Public bodies in Wales spend over £6 billion each year on buying goods, services and works. It is essential that this is seen as an investment towards meeting all seven of our well-being goals.
We have raised concerns with Welsh Government and provided evidence to the National Assembly for Wales’ Public Accounts Committee highlighting the fact that procurement policy and practice in Wales has not kept up with the new requirements under the Well-being of Future Generations Act.
The Procurement Policy Statement for example does not reflect the Act and the extent to which the National Procurement Service and Value Wales are embedding the Act is not clear.
Following these interventions in September 2017, the Cabinet Secretary for Finance and Local Government, Mark Drakeford AM, initiated a review into the National Procurement Service and Value Wales. This is a clear opportunity to ensure that the Well-being of Future Generations Act is the over-arching framework for how we buy goods, services and works in Wales.
In order to secure policy and procedural change in this area we have:
– Contributed to the Welsh Government review through membership of the Stakeholder Reference Group. The review is on-going, and we are continuing to work with officials and with the Group to emphasise the potential to improve the well-being of Wales through what we buy.
– Supported workshops for Value Wales and the National Procurement Service and have provided assistance to help them understand how the Act can be better applied across what they do, at a strategic and practical level.
– Challenged public bodies to look at how they can use procurement as a vehicle to test new ways of thinking and find ways for procurement to deliver far more than just products and services by utilising the whole life-cycle approach, contributing to the zero waste and decarbonisation agendas and delivering real community benefits, both in Wales and in developing countries. We have been working with a range of other organisations including WRAP, Good Practice Exchange, Business in the Community, Centre for Local Economic Strategies and the Wales Centre for Public Policy to explore opportunities to collaborate, to challenge and change the way procurement is done in Wales.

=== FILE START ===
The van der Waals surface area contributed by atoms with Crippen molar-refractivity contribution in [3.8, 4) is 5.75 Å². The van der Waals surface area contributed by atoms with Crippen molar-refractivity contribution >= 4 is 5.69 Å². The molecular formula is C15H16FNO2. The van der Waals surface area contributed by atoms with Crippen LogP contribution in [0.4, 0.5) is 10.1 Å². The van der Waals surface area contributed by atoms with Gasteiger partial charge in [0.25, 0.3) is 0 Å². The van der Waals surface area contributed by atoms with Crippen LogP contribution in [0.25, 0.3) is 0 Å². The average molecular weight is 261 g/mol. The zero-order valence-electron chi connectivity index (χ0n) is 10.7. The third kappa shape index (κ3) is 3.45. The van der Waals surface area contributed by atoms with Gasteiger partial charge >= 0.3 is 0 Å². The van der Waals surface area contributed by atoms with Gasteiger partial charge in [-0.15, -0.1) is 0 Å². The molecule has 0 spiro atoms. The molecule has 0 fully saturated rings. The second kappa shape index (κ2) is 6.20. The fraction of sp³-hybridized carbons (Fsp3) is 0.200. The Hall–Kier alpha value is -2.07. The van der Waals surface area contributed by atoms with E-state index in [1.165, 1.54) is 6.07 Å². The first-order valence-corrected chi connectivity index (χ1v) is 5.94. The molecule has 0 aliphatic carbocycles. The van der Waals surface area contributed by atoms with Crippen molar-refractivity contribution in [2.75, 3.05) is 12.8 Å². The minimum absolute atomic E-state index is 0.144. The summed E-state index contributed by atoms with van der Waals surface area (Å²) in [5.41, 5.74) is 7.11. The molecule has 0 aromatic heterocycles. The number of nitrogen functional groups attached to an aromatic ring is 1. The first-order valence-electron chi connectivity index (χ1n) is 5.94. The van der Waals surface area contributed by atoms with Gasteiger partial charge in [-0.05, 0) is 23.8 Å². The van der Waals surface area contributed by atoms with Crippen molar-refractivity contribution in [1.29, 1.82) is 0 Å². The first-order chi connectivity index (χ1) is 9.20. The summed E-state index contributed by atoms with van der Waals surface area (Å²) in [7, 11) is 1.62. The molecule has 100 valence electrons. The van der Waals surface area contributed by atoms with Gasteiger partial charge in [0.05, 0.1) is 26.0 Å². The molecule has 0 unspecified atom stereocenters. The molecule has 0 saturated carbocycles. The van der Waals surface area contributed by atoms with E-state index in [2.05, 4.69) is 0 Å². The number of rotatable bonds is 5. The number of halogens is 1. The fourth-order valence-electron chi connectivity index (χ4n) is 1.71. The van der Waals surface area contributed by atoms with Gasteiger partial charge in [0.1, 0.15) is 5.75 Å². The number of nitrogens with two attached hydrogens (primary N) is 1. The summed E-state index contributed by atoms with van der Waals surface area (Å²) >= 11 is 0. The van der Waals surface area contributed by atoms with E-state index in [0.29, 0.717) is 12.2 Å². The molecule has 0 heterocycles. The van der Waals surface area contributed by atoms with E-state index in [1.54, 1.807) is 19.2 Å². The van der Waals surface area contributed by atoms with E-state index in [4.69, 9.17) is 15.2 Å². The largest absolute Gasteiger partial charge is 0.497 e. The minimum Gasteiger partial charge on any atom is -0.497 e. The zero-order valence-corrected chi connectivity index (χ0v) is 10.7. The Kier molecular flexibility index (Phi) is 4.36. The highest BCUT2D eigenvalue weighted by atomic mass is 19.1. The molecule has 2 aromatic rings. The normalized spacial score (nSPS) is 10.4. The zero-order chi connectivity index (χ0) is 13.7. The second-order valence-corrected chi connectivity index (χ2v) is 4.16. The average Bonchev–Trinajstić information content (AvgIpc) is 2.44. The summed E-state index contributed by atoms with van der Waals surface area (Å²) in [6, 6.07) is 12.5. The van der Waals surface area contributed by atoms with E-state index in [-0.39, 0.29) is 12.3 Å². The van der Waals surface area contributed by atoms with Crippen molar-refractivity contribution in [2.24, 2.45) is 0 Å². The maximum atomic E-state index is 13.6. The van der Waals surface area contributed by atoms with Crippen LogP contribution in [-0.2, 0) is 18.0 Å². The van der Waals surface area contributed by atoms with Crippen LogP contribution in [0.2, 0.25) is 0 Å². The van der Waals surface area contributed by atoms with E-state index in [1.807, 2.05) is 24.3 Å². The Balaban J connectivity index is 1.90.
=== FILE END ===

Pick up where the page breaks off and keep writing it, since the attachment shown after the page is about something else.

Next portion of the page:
– Worked with the National Procurement Service (NPS) to influence the development of new food frameworks in the National Procurement Service – through following the five ways of working they have developed procurement objectives under all seven well-being goals to promote local suppliers, environmental considerations, lower carbon emissions, ethical and Fairtrade goods. The food framework contract is worth £73 million and is available to 72 public body customers. The outcome of this work is that 80% of suppliers on the new fresh food contracts are Welsh SMEs. The NPS is now working with their suppliers to develop indicators that will monitor food waste, packaging, use of sustainable products, transportation and greenhouse gas emissions with the aim of improving environmental performance over time.
– Included advice on procurement in my statutory advice to public services boards as described above in this report.
– As a result of our work with them, we have influenced and informed the Welsh Government’s approach to developing pilots focused on the Act, working with Caerphilly, Torfaen, Monmouthshire, Ceredigion and Pembrokeshire councils to develop an effective and consistent approach for applying the Act to procurement activity in organisations, which can then be replicated across Wales. Some of these pilots involve reducing plastics in the supply chain associated with food, eco-friendly alternatives to one third size school milk cartons, increasing supply of local food by improving supply chain analysis, supporting an authority with their collaborative Catering Disposables Framework by looking at sustainable alternatives.
The pilots have started, and the focus of my work is now to provide support on capacity building, test different approaches and explore opportunities to embed the Act into specific commodities, increasing local suppliers in the supply chain and a focus on plastics and packaging. We look forward to seeing the impact of these new approaches over the coming year.